FI­NAN­CIAL SER­VICES ACT 2013 AND IS­LAMIC FI­NAN­CIAL SER­VICES ACT 2013 COME INTO FORCE

Insurance - - INDUSTRY UPDATES -

Source: Bank Ne­gara Malaysia Press Re­lease, 1 July 2013 THE reg­u­la­tory and su­per­vi­sory frame­work of Malaysia en­ters a new stage of its de­vel­op­ment as the Fi­nan­cial Ser­vices Act 2013 (FSA) and Is­lamic Fi­nan­cial Ser­vices Act 2013 (IFSA) come into force on 30 June 2013. The FSA and IFSA amal­ga­mate sev­eral sep­a­rate laws to gov­ern the fi­nan­cial sec­tor un­der a sin­gle leg­isla­tive frame­work for the con­ven­tional and Is­lamic fi­nan­cial sec­tors re­spec­tively, namely, the Bank­ing and Fi­nan­cial In­sti­tu­tions Act 1989 (BAFIA), Is­lamic Bank­ing Act 1983, Insurance Act 1996 (IA), Taka­ful Act 1984, Pay­ment Sys­tems Act 2003 and Ex­change Con­trol Act 1953 which are re­pealed on the same date.

Key fea­tures of the new leg­is­la­tion in­clude:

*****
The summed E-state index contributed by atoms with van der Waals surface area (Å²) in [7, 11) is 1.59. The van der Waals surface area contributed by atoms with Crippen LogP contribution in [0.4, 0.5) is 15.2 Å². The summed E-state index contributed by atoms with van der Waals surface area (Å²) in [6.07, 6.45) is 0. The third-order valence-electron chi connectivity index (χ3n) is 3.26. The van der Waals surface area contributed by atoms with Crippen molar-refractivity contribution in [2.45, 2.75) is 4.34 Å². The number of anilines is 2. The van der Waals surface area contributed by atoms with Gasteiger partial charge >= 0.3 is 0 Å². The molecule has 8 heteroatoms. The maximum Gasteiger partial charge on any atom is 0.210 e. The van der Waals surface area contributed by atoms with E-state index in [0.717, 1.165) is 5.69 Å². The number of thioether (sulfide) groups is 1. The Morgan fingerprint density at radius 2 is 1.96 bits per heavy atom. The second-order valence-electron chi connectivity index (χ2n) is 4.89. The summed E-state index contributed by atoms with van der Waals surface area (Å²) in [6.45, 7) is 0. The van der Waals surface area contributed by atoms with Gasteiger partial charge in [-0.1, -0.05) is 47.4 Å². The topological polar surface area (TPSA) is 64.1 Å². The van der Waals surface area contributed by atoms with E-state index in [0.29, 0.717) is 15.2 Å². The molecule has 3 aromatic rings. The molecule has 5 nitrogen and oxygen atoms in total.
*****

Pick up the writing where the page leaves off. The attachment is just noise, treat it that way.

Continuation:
• Greater clar­ity and trans­parency in the im­ple­men­ta­tion and ad­min­is­tra­tion of the law. This in­cludes clearly de­fined reg­u­la­tory ob­jec­tives and ac­count­abil­ity of Bank Ne­gara Malaysia in pur­su­ing its prin­ci­pal ob­ject to safe­guard fi­nan­cial sta­bil­ity, trans­par­ent trig­gers for the ex­er­cise of Bank Ne­gara Malaysia's pow­ers and func­tions un­der the law, and trans­par­ent as­sess­ment cri­te­ria for au­tho­ris­ing in­sti­tu­tions to carry on reg­u­lated fi­nan­cial busi­ness, and for share­holder suit­abil­ity; A clear fo­cus on Shariah com­pli­ance and gov­er­nance in the Is­lamic fi­nan­cial sec­tor. In par­tic­u­lar, the IFSA pro­vides a com­pre­hen­sive le­gal frame­work that is fully con­sis­tent with Shariah in all as­pects of reg­u­la­tion and su­per­vi­sion, from li­cens­ing to the wind­ing-up of an in­sti­tu­tion; Pro­vi­sions for dif­fer­en­ti­ated reg­u­la­tory re­quire­ments that re­flect the na­ture of fi­nan­cial in­ter­me­di­a­tion ac­tiv­i­ties and their risks to the over­all fi­nan­cial sys­tem; Pro­vi­sions to reg­u­late fi­nan­cial hold­ing com­pa­nies and non-reg­u­lated en­ti­ties to take ac­count of sys­temic risks that can emerge from the in­ter­ac­tion be­tween reg­u­lated and un­reg­u­lated in­sti­tu­tions, ac­tiv­i­ties and mar­kets. The Min­is­ter of Fi­nance may sub­ject an in­sti­tu­tion that en­gages in fi­nan­cial in­ter­me­di­a­tion ac­tiv­i­ties to on­go­ing reg­u­la­tion and su­per­vi­sion by Bank Ne­gara Malaysia if it poses or is likely to pose a risk to over­all fi­nan­cial sta­bil­ity; Strength­ened busi­ness con­duct and con­sumer pro­tec­tion re­quire­ments to pro­mote con­sumer con­fi­dence in the use of fi­nan­cial ser­vices and prod­ucts; Strength­ened pro­vi­sions for ef­fec­tive and early en­force­ment and su­per­vi­sory in­ter­ven­tion The new laws will place Malaysia's fi­nan­cial sec­tor, en­com­pass­ing the bank­ing sys­tem, the insurance/taka­ful sec­tor, the fi­nan­cial mar­kets and pay­ment sys­tems and other fi­nan­cial in­ter­me­di­aries, on a plat­form for ad­vanc­ing for­ward as a sound, re­spon­si­ble and pro­gres­sive fi­nan­cial sys­tem. This en­ables the fi­nan­cial sys­tem to meet the new de­mands for fi­nanc­ing as­so­ci­ated with Malaysia's eco­nomic trans­for­ma­tion pro­gramme both dur­ing and be­yond the next decade, the chang­ing de­mo­graph­ics of our pop­u­la­tion, and the in­creas­ing in­te­gra­tion of the Malaysian econ­omy with the re­gion and the world.

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